The power of purple

Cassidy Megan used to think she was the only person with epilepsy; now, she’s helping people around the world understand the condition

By Suzanne Rent

Cassidy Megan is in the Sir Charles Tupper building at Dalhousie, curled up in a chair, wearing an oversized purple hoodie, with the sleeves pulled over her hands and nursing a couple of broken toes she suffered while cheerleading. 

She looks like a typical high-school student and has a quiet but quick wit. But that purple hoodie she’s wearing represents more than typical teenage style. Cassidy is the founder of Purple Day, to raise awareness about epilepsy, which affects 50 million people around the world. Cassidy was diagnosed with epilepsy when she was seven. 

“I thought I was the only one,” she says, recalling when she heard about her diagnosis.

Shortly after her diagnosis, her mom, Angela McCarthy, arranged for the Epilepsy Association to visit Cassidy’s class to talk about epilepsy. That day, Cassidy shared with her classmates that she had epilepsy. 

A year later, she told her mom she wanted to have a day dedicated to epilepsy awareness. So with the help of her mother and school principal, they decided on March 26 as that date and they named it Purple Day. But Cassidy wanted to make it bigger. So with the help of social media, word of mouth, Epilepsy Association of Nova Scotia, New York-based Anita Kaufmann Foundation, emails to Members of Parliament, a call to the Prime Minister’s Office (they never chatted) along with Cassidy’s passion for sharing her story and learning those of others like her, people around the world now recognize Purple Day. Her mother says Cassidy is determined to get the word out about epilepsy.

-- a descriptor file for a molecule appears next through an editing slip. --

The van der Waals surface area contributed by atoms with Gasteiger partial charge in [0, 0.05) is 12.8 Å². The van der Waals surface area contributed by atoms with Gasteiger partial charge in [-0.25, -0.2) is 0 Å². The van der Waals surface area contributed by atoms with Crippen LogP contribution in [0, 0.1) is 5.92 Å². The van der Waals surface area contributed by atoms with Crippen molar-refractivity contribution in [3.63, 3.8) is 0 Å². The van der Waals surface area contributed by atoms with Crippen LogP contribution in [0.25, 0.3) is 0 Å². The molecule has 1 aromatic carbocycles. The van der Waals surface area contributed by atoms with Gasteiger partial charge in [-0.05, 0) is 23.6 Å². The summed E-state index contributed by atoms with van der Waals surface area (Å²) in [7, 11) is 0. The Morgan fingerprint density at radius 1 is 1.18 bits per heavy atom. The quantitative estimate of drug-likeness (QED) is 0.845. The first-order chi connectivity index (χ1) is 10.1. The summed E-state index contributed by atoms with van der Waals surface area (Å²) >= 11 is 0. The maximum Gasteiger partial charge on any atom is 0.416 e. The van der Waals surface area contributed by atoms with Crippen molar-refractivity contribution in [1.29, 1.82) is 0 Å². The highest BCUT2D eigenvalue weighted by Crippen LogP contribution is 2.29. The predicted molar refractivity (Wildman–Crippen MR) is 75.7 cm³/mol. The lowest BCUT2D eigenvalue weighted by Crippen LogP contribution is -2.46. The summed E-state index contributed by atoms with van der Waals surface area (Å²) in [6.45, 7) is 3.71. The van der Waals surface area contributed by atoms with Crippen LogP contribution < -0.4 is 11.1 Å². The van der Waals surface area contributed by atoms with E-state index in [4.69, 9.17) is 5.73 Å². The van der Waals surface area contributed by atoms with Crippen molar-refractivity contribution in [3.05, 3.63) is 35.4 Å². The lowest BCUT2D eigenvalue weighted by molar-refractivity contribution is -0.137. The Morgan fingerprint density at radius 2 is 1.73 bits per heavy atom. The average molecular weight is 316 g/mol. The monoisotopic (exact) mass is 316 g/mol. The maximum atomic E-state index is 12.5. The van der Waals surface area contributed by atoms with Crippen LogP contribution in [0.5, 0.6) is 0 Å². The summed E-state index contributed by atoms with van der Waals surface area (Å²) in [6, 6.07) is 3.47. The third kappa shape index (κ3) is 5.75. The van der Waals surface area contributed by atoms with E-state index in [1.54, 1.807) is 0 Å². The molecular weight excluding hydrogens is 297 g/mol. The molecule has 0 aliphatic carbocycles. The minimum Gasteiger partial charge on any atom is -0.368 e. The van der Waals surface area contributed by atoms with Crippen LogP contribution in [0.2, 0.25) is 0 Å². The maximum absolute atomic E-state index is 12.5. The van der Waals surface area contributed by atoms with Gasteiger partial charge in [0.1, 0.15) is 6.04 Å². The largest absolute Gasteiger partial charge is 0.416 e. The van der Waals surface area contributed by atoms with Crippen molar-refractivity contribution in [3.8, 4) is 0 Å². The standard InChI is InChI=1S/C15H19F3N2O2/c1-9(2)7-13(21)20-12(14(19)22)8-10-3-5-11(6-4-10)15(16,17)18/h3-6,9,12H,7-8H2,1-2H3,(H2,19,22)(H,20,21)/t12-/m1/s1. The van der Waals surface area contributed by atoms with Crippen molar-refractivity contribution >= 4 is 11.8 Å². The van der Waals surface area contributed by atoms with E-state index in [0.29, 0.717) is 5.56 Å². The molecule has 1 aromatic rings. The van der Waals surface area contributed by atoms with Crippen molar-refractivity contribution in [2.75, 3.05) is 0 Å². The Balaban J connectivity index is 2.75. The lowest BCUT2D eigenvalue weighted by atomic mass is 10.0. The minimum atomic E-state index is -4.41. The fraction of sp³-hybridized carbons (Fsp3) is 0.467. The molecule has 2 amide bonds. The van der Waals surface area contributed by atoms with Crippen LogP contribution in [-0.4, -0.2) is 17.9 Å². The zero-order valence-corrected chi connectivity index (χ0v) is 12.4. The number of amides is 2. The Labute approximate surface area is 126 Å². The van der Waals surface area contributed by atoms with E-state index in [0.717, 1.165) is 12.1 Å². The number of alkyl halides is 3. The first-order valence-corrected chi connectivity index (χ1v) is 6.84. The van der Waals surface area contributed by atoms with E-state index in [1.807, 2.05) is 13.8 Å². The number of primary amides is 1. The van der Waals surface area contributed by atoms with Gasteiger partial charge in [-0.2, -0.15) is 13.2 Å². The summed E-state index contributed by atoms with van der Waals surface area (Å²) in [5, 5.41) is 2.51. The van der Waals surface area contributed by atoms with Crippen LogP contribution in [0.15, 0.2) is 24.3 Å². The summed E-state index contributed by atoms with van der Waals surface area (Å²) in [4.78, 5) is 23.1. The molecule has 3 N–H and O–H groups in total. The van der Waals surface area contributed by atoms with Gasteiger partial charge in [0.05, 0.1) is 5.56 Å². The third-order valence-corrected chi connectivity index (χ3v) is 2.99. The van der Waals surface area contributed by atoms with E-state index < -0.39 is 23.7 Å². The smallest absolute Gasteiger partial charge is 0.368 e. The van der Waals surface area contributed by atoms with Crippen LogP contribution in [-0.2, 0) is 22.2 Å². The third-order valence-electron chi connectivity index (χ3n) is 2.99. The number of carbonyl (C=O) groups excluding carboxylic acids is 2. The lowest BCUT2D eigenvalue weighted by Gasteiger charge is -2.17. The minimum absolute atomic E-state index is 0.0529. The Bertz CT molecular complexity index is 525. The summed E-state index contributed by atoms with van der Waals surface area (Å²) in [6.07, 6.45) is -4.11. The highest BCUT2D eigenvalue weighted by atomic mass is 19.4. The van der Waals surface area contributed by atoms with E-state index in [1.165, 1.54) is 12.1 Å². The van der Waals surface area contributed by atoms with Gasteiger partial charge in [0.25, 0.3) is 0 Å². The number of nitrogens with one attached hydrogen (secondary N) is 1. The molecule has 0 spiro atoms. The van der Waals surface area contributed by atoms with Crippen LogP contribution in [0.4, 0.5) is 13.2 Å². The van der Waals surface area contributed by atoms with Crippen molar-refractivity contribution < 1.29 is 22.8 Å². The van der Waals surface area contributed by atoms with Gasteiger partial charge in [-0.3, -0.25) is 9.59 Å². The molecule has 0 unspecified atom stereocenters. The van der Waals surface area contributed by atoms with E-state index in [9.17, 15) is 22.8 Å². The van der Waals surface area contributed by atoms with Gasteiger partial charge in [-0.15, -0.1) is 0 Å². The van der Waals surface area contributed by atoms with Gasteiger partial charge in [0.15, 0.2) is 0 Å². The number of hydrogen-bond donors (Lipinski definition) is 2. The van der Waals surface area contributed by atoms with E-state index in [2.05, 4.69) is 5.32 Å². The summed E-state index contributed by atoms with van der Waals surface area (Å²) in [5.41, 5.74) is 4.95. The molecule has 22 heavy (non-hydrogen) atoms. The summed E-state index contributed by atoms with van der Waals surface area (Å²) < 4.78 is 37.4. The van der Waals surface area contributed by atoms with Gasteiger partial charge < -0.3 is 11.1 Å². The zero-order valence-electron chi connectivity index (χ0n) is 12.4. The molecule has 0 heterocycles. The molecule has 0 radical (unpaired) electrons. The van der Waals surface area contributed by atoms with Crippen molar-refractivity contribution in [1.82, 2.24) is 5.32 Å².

“That’s just Cassidy,” she says. “She doesn’t think in black and white. There’s a whole rainbow in there and she’s going to cover all the bases.”

Now 15, Cassidy has received many accolades for her work on Purple Day, including a meeting with Queen Elizabeth, the QE2 Diamond Jubilee Medal and the Red Cross Young Humanitarian Award.  

Our Children recently spoke with Cassidy and her mom about Purple Day, what they learned about epilepsy and what they’d like to see Purple Day become. 

Why did you choose the colour purple for this day?

CM: First, yes, it is one of my favourite colours. Second, because lavender is the actual colour for epilepsy. But it’s just a shade of purple. It’s hard to find just lavender. 

AM: Lavender is the original colour of epilepsy awareness. The lavender flower is often associated with solitude, which is representative of the feelings of isolations many people with epilepsy feel. When Cassidy started Purple Day she chose to say purple because she said lavender is a shade of purple and this way people can wear whatever type of purple they want and she figured it would be easier to find purple things and lots of it, more then lavender.

What is the most exciting thing you’ve had the chance to do with Purple Day?

CM: I met a lot of really nice people at Sick Kids [hospital in Toronto]. I had a lot of fun. I got to hang out with them, learning. We had cupcakes, too. We had a cupcake fight there. I’ve gone to a lot of conferences. I understand why they call board meetings “bored” meetings. I get to travel. I see a lot of different things, meet a lot of different people. 

What do you want our readers to know about epilepsy and people with epilepsy?